The story of my experiments with truth

Vidyasankar Sundaresan vidya at CCO.CALTECH.EDU
Wed Dec 3 16:28:49 CST 1997

On Wed, 3 Dec 1997, Jaldhar H. Vyas wrote:


> Naturally, noone knows for sure what the future will hold but perhaps we
> can extrapolate.  Modern Hinduism is typically said to begin with Rammohan
> Roy.  (Also incidentally the first ideologue of modern Vedanta.)  Today
> his philosophy is practically forgotten.  I bet even Bengalis would be
> hard pressed to tell you what he actually taught.  Meanwhile, over on the
> other side of India, the Swami Sahajananda we mentioned earlier was
> writing in Sanskrit and preaching traditional beliefs.  Today, his
> followers number in the 10's of millions.
> Or what about the RK mission?  Vivekananda is quoted by a bewildering
> variety of people to promote all sorts of things nowadays but as an
> institution, the RK mission is moribund.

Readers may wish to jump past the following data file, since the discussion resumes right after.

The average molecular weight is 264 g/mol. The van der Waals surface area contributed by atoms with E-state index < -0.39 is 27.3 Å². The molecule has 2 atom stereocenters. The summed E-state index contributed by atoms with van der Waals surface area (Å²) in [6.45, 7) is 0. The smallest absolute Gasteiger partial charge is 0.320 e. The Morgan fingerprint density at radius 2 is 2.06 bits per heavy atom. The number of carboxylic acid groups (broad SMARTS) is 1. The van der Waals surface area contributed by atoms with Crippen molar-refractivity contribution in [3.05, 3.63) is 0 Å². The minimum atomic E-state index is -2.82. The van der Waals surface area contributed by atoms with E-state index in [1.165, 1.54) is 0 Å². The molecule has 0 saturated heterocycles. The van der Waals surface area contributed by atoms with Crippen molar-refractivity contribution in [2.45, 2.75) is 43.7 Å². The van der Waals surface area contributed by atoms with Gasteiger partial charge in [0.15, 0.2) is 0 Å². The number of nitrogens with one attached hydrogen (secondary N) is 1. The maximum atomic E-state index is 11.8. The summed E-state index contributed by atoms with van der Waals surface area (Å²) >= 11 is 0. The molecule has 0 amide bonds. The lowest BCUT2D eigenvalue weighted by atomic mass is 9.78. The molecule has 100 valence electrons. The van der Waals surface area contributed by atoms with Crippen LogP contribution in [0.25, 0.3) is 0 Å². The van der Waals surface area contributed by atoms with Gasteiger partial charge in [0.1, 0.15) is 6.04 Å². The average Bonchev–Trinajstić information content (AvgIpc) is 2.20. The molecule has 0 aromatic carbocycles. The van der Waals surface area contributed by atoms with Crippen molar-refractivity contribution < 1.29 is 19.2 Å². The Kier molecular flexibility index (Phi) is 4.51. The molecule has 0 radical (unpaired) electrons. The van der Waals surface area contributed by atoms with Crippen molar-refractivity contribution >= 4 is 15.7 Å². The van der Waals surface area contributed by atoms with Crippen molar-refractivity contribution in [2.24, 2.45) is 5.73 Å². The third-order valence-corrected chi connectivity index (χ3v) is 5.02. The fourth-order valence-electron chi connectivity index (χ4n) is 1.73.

Jaldhar, while you make certain valid arguments, I don't think one can
describe the RK Mission as a moribund organization. Rammohan Roy's Brahmo
Samaj may be, but that is due to other factors. The prime motivation of
answering/challenging Christian missionaries is no longer important in
Indian society.

And yes, a bewildering number of people from across the spectrum quote
Vivekananda, but that is because of the contemporary political culture in
India. The RK Math and Mission does not lend its support to all those who
quote Vivekananda.

To the best of my knowledge, it continues to have quite a few learned
monks in its midst. Even its recent administrative problems arose out of a
wish to avoid undue government interference. And its popularity in the
West may be declining, but that is because they make bhakti to Ramakrishna
and Sarada Devi an important part of their teaching, and not many people
can relate to that nowadays. For that matter, how many people can relate
to bhakti towards Sankaracharya? Outside the age-old traditional Indian
groups, very few, and among the traditional groups, the numbers are
declining, for a number of reasons. In the long run, organizations
flourish or decline for a number of social, political and economic
reasons. It is not necessarily the founder's philosophy that keeps them


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